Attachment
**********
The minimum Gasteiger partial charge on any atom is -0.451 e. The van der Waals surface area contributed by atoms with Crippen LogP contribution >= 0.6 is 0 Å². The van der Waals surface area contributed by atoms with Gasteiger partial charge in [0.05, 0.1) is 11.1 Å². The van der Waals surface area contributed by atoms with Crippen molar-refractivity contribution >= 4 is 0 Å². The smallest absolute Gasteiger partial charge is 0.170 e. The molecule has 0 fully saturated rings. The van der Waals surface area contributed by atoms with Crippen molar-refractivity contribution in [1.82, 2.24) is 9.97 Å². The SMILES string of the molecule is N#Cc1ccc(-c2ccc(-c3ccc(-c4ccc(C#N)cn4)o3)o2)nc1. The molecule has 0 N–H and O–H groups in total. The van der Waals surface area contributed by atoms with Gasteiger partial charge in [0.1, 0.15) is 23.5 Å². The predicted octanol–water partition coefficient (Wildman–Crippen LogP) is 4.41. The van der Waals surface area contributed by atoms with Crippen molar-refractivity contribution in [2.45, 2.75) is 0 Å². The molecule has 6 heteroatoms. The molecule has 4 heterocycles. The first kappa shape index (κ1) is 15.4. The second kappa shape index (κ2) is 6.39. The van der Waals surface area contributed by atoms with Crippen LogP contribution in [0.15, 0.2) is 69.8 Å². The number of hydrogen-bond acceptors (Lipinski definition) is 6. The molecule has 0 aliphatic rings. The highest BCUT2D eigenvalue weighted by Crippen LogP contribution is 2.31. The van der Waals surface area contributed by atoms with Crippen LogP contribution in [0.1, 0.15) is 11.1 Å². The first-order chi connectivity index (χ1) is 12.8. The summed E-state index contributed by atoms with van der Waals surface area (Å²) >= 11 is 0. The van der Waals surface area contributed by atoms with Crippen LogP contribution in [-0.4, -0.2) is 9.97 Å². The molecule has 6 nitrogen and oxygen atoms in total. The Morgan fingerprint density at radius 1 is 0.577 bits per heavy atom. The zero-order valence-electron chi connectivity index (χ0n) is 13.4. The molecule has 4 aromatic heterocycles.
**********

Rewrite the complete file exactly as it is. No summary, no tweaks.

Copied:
The minimum Gasteiger partial charge on any atom is -0.451 e. The van der Waals surface area contributed by atoms with Crippen LogP contribution >= 0.6 is 0 Å². The van der Waals surface area contributed by atoms with Gasteiger partial charge in [0.05, 0.1) is 11.1 Å². The van der Waals surface area contributed by atoms with Crippen molar-refractivity contribution >= 4 is 0 Å². The smallest absolute Gasteiger partial charge is 0.170 e. The molecule has 0 fully saturated rings. The van der Waals surface area contributed by atoms with Crippen molar-refractivity contribution in [1.82, 2.24) is 9.97 Å². The SMILES string of the molecule is N#Cc1ccc(-c2ccc(-c3ccc(-c4ccc(C#N)cn4)o3)o2)nc1. The molecule has 0 N–H and O–H groups in total. The van der Waals surface area contributed by atoms with Gasteiger partial charge in [0.1, 0.15) is 23.5 Å². The predicted octanol–water partition coefficient (Wildman–Crippen LogP) is 4.41. The van der Waals surface area contributed by atoms with Crippen molar-refractivity contribution in [2.45, 2.75) is 0 Å². The molecule has 6 heteroatoms. The molecule has 4 heterocycles. The first kappa shape index (κ1) is 15.4. The second kappa shape index (κ2) is 6.39. The van der Waals surface area contributed by atoms with Crippen LogP contribution in [0.15, 0.2) is 69.8 Å². The number of hydrogen-bond acceptors (Lipinski definition) is 6. The molecule has 0 aliphatic rings. The highest BCUT2D eigenvalue weighted by Crippen LogP contribution is 2.31. The van der Waals surface area contributed by atoms with Crippen LogP contribution in [0.1, 0.15) is 11.1 Å². The first-order chi connectivity index (χ1) is 12.8. The summed E-state index contributed by atoms with van der Waals surface area (Å²) >= 11 is 0. The van der Waals surface area contributed by atoms with Crippen LogP contribution in [-0.4, -0.2) is 9.97 Å². The molecule has 6 nitrogen and oxygen atoms in total. The Morgan fingerprint density at radius 1 is 0.577 bits per heavy atom. The zero-order valence-electron chi connectivity index (χ0n) is 13.4. The molecule has 4 aromatic heterocycles.